Prejudice is a peculiar emotion,
The product of bitterness, pain, or devotion.
No one is born with it right from the start,
And no one desires it deep in their heart.
And yet it takes hold and is likely to grow
Through dubious facts people think that they know:
A rumor that no one can track to its source,
An outrage that should have long since run its course,
A fact or a fiction passed on by those who
Just don’t care enough to find out if it’s true.
It’s no surprise then, in this world of pretense,
That people believe things that strain common sense.
And once it digs deep, ‘tis not easy to loose,
For bias breeds bias in search of excuse.
Don’t think it’s impossible, though, to break free
Of such silly cycles that plague history.
It takes a rare person, both brave and sincere,
To listen to someone they don’t want to hear.
MPAA rating: PG-13
I was skeptical when I first saw the trailer for Taika Waititi’s latest film Jojo Rabbit, what with its jokey Nazi satire. Waititi’s humor has been hit-and-miss for me with films like Thor: Ragnarok, so I wasn’t sure exactly what to expect. Luckily, I’m pleased to report that Jojo Rabbit is easily my new favorite of his movies, a triple threat of humor, heart, and pathos that didn’t disappoint at all.
Set in the latter days of World War II, Jojo Rabbit follows young Jojo (Roman Griffin Davis), a devoted young boy who is excited to go to a Nazi youth training camp, with the encouragement of his imaginary friend Adolf Hitler (Waititi himself). After an accident, Jojo is forced to stick close to home, where he discovers that his mother (Scarlett Johansson) has been hiding a teenage Jewish girl named Elsa (Thomasin McKenzie of Leave No Trace) in their house, prompting him to reconsider his preconceived prejudices.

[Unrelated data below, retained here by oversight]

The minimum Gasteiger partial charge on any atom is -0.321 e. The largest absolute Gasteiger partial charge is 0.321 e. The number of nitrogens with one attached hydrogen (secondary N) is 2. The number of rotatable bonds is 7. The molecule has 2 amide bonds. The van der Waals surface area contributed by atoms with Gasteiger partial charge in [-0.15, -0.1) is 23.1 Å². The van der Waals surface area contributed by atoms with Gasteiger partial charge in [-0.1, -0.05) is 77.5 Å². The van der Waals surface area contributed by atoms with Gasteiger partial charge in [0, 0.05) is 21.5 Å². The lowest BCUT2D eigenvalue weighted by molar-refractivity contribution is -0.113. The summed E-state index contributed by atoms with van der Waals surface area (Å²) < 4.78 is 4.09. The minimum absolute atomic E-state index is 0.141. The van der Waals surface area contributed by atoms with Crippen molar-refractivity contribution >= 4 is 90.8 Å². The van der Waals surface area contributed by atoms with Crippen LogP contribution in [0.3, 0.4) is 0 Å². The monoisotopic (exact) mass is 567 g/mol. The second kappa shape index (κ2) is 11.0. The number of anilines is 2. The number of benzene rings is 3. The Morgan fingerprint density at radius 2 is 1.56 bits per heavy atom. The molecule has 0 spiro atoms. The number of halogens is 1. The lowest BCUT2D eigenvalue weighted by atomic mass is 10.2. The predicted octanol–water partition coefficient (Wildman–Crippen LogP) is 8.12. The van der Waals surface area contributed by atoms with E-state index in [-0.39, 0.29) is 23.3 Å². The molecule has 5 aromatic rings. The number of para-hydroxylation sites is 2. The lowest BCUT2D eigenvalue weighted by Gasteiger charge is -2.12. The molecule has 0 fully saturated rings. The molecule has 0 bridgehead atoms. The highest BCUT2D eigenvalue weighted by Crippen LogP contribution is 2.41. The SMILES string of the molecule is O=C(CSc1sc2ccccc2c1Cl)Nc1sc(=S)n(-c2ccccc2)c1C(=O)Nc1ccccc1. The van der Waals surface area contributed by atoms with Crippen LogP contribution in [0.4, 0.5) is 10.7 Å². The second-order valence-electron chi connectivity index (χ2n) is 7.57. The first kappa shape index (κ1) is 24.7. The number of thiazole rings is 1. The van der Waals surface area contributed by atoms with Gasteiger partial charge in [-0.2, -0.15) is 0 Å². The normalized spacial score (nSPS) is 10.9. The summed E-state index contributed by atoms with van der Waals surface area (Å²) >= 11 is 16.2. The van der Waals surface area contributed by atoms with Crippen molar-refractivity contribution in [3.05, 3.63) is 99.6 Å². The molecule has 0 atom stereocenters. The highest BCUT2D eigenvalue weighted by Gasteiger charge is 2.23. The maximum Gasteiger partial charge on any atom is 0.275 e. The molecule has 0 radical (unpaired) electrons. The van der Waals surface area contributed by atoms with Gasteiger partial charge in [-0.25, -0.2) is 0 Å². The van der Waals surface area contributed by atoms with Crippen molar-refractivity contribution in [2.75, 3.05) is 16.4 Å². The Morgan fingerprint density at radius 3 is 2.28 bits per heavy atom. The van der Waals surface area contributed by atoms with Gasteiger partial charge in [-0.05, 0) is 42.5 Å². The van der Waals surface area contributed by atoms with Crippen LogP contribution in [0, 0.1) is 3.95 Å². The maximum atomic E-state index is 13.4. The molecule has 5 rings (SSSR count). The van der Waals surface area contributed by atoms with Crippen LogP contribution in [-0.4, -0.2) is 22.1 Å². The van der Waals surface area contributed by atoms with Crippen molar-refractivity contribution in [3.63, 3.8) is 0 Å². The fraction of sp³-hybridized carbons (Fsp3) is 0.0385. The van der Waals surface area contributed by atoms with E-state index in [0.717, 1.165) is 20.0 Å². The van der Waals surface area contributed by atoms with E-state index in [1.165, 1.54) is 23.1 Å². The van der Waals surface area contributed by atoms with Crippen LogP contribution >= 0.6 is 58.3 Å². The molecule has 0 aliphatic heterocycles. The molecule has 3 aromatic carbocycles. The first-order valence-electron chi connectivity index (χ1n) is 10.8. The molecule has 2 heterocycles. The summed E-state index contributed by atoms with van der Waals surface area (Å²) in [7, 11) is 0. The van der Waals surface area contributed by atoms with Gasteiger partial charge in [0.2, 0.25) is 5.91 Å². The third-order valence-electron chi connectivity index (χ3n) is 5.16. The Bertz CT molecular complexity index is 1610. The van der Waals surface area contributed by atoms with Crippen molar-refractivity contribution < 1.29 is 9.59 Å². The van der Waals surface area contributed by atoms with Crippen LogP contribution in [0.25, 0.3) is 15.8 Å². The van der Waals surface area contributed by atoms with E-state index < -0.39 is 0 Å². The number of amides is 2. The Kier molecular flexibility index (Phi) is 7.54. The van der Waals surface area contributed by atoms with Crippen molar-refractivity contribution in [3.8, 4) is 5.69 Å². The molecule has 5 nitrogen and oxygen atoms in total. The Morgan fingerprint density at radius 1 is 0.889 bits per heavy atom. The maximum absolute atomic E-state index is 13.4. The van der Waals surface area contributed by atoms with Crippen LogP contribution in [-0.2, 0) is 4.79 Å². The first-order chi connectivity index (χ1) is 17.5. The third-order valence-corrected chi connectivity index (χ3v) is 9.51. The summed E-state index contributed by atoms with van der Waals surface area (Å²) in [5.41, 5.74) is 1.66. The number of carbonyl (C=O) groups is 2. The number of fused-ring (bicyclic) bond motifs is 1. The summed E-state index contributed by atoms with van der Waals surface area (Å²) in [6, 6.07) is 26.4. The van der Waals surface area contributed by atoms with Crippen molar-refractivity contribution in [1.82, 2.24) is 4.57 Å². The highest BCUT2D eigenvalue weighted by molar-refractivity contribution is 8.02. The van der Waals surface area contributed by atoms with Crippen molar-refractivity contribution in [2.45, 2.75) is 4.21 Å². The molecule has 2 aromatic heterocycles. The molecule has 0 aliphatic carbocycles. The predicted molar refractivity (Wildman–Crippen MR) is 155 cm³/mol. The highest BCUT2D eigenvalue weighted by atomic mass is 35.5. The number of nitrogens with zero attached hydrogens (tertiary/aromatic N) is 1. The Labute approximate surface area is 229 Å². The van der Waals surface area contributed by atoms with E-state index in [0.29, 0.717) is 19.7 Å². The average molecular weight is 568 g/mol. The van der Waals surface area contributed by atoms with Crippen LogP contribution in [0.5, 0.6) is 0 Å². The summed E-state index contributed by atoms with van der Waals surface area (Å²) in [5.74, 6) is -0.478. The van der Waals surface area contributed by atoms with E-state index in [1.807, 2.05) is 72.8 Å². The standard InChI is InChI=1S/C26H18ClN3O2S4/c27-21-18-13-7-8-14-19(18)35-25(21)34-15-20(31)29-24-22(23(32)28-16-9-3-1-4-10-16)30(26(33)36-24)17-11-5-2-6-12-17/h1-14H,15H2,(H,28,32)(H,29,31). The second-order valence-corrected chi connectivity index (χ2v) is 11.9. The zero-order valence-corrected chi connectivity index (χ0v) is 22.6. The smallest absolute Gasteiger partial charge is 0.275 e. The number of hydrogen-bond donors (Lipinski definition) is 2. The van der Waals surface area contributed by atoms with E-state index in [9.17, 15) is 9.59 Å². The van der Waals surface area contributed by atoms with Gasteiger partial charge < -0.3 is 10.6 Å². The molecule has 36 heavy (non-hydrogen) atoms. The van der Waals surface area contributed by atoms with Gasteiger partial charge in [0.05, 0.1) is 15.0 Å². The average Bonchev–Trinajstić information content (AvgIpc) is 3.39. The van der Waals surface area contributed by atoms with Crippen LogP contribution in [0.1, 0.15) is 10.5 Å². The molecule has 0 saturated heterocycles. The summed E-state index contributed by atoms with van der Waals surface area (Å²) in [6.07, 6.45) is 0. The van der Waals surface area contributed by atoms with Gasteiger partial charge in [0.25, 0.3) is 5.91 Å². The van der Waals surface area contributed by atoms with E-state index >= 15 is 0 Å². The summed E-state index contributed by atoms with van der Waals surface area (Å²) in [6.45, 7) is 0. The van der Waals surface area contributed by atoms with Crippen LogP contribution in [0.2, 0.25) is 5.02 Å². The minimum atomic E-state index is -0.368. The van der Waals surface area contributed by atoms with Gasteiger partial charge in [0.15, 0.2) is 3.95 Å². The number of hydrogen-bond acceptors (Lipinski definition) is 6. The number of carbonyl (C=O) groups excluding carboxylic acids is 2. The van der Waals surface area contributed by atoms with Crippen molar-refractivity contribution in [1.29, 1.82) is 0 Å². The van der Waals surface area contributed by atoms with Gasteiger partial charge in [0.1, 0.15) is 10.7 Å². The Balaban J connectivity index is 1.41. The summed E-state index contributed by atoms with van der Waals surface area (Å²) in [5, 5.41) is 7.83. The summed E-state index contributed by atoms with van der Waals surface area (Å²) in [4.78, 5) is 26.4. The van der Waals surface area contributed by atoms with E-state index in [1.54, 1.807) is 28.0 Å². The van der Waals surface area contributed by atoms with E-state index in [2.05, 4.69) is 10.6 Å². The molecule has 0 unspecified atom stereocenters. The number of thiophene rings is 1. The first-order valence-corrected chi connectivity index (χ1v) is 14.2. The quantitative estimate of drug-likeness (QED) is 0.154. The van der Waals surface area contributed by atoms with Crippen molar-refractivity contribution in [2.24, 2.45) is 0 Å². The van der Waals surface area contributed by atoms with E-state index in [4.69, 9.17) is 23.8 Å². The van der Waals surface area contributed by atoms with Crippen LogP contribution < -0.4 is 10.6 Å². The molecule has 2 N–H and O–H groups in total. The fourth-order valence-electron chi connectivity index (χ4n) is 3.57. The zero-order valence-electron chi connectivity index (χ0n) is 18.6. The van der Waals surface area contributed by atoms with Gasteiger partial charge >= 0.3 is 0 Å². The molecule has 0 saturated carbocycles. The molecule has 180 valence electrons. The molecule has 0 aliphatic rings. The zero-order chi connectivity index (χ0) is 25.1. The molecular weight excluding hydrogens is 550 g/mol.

It may sound like a cliché, but this movie is one of those rare full-package films: you’ll laugh, you’ll feel your heart break, you’ll hold your breath at tense moments. The amazing thing is that there are scenes where all three happen in quick succession. Waititi’s sense of humor can be an acquired taste, but here he brilliantly plays up the absurdity of Nazism, from the blind loyalty to the exaggerated picture of Jews promoted by Jojo’s training officers (including Sam Rockwell as a washed-up soldier and Rebel Wilson as a gung-ho instructor). He even manages to make the repeated use of “Heil Hitler” increasingly hilarious.
Yet, unlike the similar irreverence of The Producers, the comedy isn’t just for shock value laughs, instead being accompanied by some surprisingly profound statements challenging how Jojo sees the world, Jews, and himself. Young Davis does a wonderful job as Jojo, both as a naïve Nazi boy scout and a more world-weary doubter later on, and McKenzie brings a ferocious defiance to Elsa, bitter to the cruel world and far from the shrinking victim she could have been. Likewise, Johansson exudes warmth and good humor in her maternal role, and she finally gets to hit Sam Rockwell, where she never got the chance in Iron Man 2. And as for Waititi, he really hams it up as the imaginary Hitler, acting as Jojo’s friendly shoulder devil as the boy deals with Elsa and bristling at the wavering of Jojo’s loyalty.
It’s not often I say this, but Jojo Rabbit really felt to me like an instant classic, a perfect blend of irreverent tragicomedy that confidently overcomes its own weirdness to be both memorably entertaining and affecting. I loved the bright, meticulous set design, sometimes reminding me of a less pedantic Wes Anderson movie, and a spinning tracking shot over time echoed a similarly impressive scene from Waititi’s Hunt for the Wilderpeople. The film’s main fault for me was some unnecessary profanity, but otherwise, it’s definitely one of the best movies I’ve seen this year and further cements Taika Waititi as a filmmaker of unique vision, which just happens to include Hitler eating a unicorn.
© 2019 S.G. Liput
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